Ansible is an open-source automation technology that has become very popular in the past few years. Ansible and Ansible Tower (the commercial version) automate configuration management and application deployment for systems on a private cloud or traditional infrastructure.
Ansible can be used to manage both Windows and Linux environments. This blog post will introduce how Ansible connects to hosts, providing some basic information about what Ansible does as well as some of the features offered by Ansible.
Ansible communicates with hosts using the SSH protocol because it is available on all Linux, macOS, routers and switches by default. This means that Ansible can be used to manage systems that are not accessible from the machine where Ansible is running. Ansible can also be used to manage systems that are not accessible through the network. Ansible uses SSH keys to authenticate with hosts.
Ansible also requires a working installation of Python. The version of Python required by Ansible is typically included in most Linux distributions and macOS X versions. If you are running Windows, you will need to install Python separately. For more information, see the Ansible documentation on Windows support.
Once Ansible is installed, you can run it from the command line.
Ansible will automatically look for your Ansible inventory file in the current working directory. If you do not provide an inventory file, Ansible will use the default hosts file located at /etc/ansible/hosts.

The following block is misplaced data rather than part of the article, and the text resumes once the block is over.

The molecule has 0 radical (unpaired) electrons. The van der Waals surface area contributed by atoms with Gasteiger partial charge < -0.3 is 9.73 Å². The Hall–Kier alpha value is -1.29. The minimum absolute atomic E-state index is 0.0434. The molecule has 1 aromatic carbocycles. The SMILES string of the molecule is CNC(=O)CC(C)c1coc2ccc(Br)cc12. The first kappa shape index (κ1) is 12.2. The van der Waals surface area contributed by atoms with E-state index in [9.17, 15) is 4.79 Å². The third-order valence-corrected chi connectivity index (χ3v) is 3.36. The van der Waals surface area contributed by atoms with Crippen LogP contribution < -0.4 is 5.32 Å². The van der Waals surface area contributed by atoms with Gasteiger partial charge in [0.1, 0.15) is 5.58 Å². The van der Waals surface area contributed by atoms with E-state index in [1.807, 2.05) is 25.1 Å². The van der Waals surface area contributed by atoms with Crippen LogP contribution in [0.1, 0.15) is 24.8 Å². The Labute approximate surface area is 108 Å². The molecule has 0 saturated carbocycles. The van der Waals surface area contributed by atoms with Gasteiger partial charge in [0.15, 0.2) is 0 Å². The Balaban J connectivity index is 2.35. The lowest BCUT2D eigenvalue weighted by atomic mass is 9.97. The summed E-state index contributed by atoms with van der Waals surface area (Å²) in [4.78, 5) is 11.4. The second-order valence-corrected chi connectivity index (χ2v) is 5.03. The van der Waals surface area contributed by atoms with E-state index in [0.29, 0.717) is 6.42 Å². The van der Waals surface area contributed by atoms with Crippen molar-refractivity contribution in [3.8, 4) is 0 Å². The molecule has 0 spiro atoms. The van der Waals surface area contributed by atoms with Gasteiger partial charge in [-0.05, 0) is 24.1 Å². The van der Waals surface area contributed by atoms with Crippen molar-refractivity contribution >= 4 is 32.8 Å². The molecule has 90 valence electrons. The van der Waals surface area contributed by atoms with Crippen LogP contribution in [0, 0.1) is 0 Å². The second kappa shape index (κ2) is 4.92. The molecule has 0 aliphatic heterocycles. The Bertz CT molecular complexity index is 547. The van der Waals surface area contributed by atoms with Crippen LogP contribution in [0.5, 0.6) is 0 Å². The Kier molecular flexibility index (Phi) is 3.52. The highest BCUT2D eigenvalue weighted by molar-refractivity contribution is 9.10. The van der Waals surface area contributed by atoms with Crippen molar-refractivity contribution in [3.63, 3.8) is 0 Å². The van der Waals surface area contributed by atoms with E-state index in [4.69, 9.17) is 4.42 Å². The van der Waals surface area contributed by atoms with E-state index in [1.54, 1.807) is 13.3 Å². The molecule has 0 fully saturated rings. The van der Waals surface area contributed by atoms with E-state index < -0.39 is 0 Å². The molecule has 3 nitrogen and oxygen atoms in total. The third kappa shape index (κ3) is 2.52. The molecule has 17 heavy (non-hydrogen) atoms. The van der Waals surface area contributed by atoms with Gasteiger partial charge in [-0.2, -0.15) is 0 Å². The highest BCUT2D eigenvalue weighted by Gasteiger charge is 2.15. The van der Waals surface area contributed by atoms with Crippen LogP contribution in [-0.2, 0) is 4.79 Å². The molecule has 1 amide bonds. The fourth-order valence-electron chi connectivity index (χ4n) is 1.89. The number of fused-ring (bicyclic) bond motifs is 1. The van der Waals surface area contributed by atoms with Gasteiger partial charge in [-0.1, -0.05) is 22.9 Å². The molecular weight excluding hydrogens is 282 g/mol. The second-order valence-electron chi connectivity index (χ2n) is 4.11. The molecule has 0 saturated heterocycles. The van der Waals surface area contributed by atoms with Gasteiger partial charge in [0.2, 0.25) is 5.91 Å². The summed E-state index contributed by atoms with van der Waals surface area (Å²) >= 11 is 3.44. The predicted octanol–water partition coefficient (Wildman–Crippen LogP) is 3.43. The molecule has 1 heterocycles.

The Ansible command-line tool has a number of options that can be used to control how Ansible connects to hosts and the modules that Ansible uses.
Below is an entry from my SSH config file for a Linux VM in Azure.
To connect to that machine, I will put an entry in my inventory file that looks like:
From here, connecting to the machine with Ansible and running a playbook is simple, as shown below, I’m using the –limit option to only run the playbook against the servers group in the inventory file.
ansible-playbook -i ./hosts ./playbooks/install-git.yml --limit servers
If you do not provide an inventory file, Ansible will use the default hosts file located at /etc/ansible/hosts. Ansible can be configured to automatically look for a custom or even multiple inventories by using the -i flag followed by the Ansible inventory file name.
The Ansible inventory file is a text file that contains a list of hosts grouped into sections. The format for the Ansible inventory file is as follows:
hosts = host_list
The group_name is optional and can be used to organize hosts into groups. The host_list is a comma-separated list of hosts or host aliases. For example:
The Ansible inventory file shown above contains two groups, webservers and dbservers. The hosts in the webservers group are 192.168.0.20 and 192.168.0.21, while the hosts in the dbservers group are 172.16.0.50. Ansible will use this inventory file to connect to the hosts.